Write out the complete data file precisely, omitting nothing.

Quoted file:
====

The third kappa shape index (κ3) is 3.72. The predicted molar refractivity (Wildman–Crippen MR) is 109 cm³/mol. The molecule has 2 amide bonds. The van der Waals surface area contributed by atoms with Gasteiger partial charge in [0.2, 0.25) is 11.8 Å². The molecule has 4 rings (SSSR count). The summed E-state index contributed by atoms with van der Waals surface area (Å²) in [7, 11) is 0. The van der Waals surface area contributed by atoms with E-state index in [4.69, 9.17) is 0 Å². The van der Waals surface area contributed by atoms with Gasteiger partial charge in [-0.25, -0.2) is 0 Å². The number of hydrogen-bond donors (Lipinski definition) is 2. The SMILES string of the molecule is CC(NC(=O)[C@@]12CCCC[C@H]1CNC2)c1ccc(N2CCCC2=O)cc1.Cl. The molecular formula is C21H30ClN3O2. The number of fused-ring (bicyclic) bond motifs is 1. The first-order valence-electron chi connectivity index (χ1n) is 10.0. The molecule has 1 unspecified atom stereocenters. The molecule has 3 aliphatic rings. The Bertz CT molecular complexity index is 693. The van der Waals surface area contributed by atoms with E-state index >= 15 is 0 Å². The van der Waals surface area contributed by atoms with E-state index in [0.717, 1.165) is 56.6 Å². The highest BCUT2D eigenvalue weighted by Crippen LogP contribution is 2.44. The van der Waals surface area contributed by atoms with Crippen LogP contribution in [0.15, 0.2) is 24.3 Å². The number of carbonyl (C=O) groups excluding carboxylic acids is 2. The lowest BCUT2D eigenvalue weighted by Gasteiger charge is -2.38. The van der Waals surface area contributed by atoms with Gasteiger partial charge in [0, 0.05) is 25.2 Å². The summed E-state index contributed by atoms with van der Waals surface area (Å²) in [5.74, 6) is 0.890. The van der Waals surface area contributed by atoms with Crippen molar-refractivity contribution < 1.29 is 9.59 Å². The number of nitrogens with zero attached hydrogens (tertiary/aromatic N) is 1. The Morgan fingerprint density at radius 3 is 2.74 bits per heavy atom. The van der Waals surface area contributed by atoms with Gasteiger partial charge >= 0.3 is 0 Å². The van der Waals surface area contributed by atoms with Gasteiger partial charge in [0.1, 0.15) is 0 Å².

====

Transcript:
The third kappa shape index (κ3) is 3.72. The predicted molar refractivity (Wildman–Crippen MR) is 109 cm³/mol. The molecule has 2 amide bonds. The van der Waals surface area contributed by atoms with Gasteiger partial charge in [0.2, 0.25) is 11.8 Å². The molecule has 4 rings (SSSR count). The summed E-state index contributed by atoms with van der Waals surface area (Å²) in [7, 11) is 0. The van der Waals surface area contributed by atoms with E-state index in [4.69, 9.17) is 0 Å². The van der Waals surface area contributed by atoms with Gasteiger partial charge in [-0.25, -0.2) is 0 Å². The number of hydrogen-bond donors (Lipinski definition) is 2. The SMILES string of the molecule is CC(NC(=O)[C@@]12CCCC[C@H]1CNC2)c1ccc(N2CCCC2=O)cc1.Cl. The molecular formula is C21H30ClN3O2. The number of fused-ring (bicyclic) bond motifs is 1. The first-order valence-electron chi connectivity index (χ1n) is 10.0. The molecule has 1 unspecified atom stereocenters. The molecule has 3 aliphatic rings. The Bertz CT molecular complexity index is 693. The van der Waals surface area contributed by atoms with E-state index >= 15 is 0 Å². The van der Waals surface area contributed by atoms with E-state index in [0.717, 1.165) is 56.6 Å². The highest BCUT2D eigenvalue weighted by Crippen LogP contribution is 2.44. The van der Waals surface area contributed by atoms with Crippen LogP contribution in [0.15, 0.2) is 24.3 Å². The number of carbonyl (C=O) groups excluding carboxylic acids is 2. The lowest BCUT2D eigenvalue weighted by Gasteiger charge is -2.38. The van der Waals surface area contributed by atoms with Gasteiger partial charge in [0, 0.05) is 25.2 Å². The summed E-state index contributed by atoms with van der Waals surface area (Å²) in [5.74, 6) is 0.890. The van der Waals surface area contributed by atoms with Crippen molar-refractivity contribution < 1.29 is 9.59 Å². The number of nitrogens with zero attached hydrogens (tertiary/aromatic N) is 1. The Morgan fingerprint density at radius 3 is 2.74 bits per heavy atom. The van der Waals surface area contributed by atoms with Gasteiger partial charge >= 0.3 is 0 Å². The van der Waals surface area contributed by atoms with Gasteiger partial charge in [0.1, 0.15) is 0 Å².